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When we installed CA Wily Introscope for the first time in our SAP environment, it was installed by a consultant, and it would not even run when he left. Someone determined it was due to a lack of memory, so they doubled the amount of allocated RAM. It still wouldn’t run, so it was doubled again. Lather, rinse, repeat.

 

To make a (very) long story short, we finally found the right sizing process, and went through a sizing to determine how much we actually needed. But the sizing made many assumptions that we could not verify and had to use ballpark numbers for. As a result, we found we had to watch the system very closely to see if it was performing as expected.

 

What we found was that, on occasion, we would see gaps in metrics. This was most noticeable when looking at graphs with a 15-second interval, and looks something like the following, where the gaps in between the dots indicate that there are dots (metrics) missing. It’s sort of like connect-the-dots – if a dot is missing, you skip over that one and connect the next two:

 

Graph of HTTP Users
 
In fact, all of our graphs during this period of time had gaps in the metrics just as this one did.

 

So, on advice from someone in our company knowledgeable about Introscope, we found that there are metrics one can look at to determine the health of the Introscope server itself. These metrics will let you know if Introscope has enough resources to do its job correctly. And it became obvious that ours did not, as evidenced by the following graph of Harvest Duration which is a metric that should mostly be below 3,000 ms, and ours was averaging over 20,000 ms:
Harvest Duration
 
So, we restarted Introscope (not a “fix”, but that’s what was done in this case), and things returned to normal, as you can see in the following graph. Again, this is Harvest Duration, with no gaps in metrics, and only one spike over 8,000 ms, which is acceptable.

 

New Harvest Duration
 
 All of the recommended values to watch out for with respect to the health of Introscope can be found in the Introscope Investigator. And here is how to get to them, along with the general rules to go by.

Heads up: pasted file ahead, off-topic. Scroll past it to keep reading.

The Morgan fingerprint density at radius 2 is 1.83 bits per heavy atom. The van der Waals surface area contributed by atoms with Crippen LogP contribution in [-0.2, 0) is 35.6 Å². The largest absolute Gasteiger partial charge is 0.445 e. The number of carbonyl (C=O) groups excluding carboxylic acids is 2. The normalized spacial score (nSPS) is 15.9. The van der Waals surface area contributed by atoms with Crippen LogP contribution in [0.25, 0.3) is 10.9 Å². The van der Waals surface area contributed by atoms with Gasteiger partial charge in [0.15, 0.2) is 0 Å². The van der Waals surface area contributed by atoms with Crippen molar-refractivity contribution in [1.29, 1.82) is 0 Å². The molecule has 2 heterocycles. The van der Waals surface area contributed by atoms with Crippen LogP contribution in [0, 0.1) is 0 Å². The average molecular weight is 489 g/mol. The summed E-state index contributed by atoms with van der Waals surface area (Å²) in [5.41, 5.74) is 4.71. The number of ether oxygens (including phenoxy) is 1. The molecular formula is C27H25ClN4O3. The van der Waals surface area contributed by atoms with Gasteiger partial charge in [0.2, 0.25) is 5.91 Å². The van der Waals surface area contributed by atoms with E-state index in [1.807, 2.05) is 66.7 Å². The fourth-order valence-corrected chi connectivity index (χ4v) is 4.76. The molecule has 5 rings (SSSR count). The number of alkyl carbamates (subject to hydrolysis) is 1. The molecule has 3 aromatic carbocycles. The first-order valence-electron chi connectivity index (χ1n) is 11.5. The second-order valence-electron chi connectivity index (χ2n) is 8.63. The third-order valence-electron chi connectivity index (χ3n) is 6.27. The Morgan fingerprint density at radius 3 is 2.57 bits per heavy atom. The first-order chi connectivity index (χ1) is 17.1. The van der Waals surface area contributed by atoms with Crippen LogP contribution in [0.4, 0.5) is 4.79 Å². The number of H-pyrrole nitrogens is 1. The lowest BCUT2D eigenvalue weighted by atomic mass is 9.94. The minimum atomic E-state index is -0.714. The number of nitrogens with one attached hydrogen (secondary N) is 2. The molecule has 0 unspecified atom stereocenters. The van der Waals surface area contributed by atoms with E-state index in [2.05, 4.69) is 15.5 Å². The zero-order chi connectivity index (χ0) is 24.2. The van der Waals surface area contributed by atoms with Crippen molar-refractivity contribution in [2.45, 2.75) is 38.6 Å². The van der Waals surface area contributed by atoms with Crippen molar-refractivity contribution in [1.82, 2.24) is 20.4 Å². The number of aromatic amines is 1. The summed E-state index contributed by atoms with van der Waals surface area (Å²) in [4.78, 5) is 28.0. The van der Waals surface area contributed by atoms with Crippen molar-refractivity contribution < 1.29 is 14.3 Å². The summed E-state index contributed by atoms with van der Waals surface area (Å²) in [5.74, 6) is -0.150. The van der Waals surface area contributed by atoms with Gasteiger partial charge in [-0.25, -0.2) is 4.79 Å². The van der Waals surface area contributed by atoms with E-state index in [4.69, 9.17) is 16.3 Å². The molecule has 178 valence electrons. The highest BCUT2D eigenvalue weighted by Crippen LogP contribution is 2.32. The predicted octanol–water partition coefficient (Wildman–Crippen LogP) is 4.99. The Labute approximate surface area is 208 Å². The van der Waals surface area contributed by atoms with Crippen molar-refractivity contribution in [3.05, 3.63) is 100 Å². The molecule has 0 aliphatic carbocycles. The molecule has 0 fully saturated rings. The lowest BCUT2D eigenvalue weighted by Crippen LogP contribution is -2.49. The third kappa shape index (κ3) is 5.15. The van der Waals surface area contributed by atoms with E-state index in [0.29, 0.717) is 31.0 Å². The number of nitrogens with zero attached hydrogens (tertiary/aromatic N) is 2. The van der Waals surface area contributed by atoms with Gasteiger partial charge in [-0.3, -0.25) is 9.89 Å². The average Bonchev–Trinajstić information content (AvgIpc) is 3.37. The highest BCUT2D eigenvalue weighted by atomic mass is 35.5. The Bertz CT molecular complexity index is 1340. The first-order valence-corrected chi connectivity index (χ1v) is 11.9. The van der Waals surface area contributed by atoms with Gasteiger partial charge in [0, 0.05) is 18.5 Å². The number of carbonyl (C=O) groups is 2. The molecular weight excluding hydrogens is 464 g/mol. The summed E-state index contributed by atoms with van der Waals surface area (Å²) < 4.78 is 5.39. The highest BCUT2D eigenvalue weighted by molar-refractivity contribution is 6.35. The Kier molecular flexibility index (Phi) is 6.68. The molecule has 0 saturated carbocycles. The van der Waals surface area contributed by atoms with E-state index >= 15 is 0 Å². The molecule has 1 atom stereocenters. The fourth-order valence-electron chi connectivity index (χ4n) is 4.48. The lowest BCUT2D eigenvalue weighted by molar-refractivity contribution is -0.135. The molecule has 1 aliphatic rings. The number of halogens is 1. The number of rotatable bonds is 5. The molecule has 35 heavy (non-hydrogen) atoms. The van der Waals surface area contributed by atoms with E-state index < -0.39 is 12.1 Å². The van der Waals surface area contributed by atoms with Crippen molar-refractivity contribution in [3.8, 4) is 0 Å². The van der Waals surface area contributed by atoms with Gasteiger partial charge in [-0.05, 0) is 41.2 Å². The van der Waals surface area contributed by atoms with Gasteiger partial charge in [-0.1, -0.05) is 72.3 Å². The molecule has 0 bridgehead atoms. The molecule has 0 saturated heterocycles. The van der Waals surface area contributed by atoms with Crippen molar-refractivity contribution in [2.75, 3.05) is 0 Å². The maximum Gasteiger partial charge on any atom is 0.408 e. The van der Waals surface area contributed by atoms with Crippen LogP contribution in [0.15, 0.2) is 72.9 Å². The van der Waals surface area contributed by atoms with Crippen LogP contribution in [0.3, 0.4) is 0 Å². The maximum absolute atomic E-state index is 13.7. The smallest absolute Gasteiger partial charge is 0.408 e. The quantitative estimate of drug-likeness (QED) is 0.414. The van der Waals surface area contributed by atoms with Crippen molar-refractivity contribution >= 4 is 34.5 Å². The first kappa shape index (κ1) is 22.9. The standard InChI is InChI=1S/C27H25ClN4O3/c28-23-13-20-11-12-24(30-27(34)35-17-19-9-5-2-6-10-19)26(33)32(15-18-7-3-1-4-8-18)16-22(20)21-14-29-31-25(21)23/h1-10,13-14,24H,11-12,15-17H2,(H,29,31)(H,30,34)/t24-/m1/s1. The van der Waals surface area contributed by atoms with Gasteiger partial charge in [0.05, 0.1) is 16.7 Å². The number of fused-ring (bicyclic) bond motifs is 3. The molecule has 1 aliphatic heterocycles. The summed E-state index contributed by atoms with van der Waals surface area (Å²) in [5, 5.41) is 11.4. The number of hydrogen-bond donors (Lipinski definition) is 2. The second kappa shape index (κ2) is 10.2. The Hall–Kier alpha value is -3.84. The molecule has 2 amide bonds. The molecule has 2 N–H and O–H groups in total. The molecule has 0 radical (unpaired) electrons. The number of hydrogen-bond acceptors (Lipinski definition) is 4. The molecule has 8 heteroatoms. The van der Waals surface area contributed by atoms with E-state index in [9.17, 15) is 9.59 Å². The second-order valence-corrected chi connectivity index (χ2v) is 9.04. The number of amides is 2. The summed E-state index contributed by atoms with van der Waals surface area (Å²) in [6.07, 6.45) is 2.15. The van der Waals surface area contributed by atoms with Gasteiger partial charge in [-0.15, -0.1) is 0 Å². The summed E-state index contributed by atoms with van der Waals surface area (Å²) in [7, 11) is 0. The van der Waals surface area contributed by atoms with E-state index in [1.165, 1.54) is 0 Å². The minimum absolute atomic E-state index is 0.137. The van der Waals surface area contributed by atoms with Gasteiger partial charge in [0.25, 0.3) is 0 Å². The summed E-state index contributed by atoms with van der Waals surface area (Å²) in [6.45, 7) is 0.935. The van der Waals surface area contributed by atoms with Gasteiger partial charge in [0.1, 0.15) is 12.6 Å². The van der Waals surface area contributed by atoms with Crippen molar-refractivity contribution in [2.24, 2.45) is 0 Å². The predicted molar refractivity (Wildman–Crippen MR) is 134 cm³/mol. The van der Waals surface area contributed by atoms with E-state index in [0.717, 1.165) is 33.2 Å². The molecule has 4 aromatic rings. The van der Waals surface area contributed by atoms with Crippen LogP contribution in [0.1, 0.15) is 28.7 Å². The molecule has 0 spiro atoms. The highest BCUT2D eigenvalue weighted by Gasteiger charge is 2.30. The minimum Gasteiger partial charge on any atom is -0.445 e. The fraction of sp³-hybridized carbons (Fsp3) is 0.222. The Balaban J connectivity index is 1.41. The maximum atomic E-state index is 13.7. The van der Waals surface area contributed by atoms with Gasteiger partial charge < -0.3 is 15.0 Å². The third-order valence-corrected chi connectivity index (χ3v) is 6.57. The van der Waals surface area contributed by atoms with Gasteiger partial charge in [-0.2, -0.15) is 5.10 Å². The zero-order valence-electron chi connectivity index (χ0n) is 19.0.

1. Open an Investigator window
  2. Navigate to *SuperDomain*>Custom Metric Host (Virtual)>Custom Metric Process (Virtual)>Custom Metric Agent (Virtual)(*SuperDomain*)>Enterprise Manager
  3. Metrics you want to look at, and you will likely want to look at a 24-hour or 1-week window of time to see if historically the EM has been within acceptable working parameters.
  1. Health>Harvest Capacity (%) – Recommended is <=75%; in trouble if it’s constantly > 75%.  Spikes are ok.
  2. Health>Heap Capacity (%) – Recommended is <=75%; in trouble if it’s constantly > 75%.  Spikes are ok.
  3. Health>Incoming Data Capacity (%) – Recommended is <=75%; in trouble if it’s constantly > 75%.  Spikes are ok.
  4. Health>SmartStor Capacity (%) – Recommended is <=75%; in trouble if it’s constantly > 75%.  Spikes are ok.
  5. Tasks>Harvest Duration (ms) – Recommended is < 3000ms; in trouble is > 7500ms
  6. Tasks>SmartStor Duration (ms) –  Recommended is <3500ms; in trouble is >= 15000ms
  7. Overall capacity (%) – Recommended is <=75%; in trouble if it’s constantly > 75%.  Spikes are ok.
 
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2 Comments

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  1. Tom Cenens
    Hello David

    Nice blog for newcomers on Wily Introscope.

    The metrics provided by Wily regarding the capacity are clean and useful, we look at them and adjust sizing accordingly which works out fine.

    I would be interested in seeing content on metric / graph interpretations from Wily Introscope. I think the documentation / help part is not that great. There is too little information what means what and what values are good or bad values.

    Kind regards

    Tom

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    1. Community User Post author
      Thanks for the comments, Tom. Sorry I haven’t replied sooner, but things have been crazy with the Sapphire/ASUG conference this week.

      I would be glad to do some more detailed blogs on interpreting Introscope metrics. If there are some areas you would like to see me cover specifically, please let me know and I’ll gladly do those first.

      Cheers,
      David.

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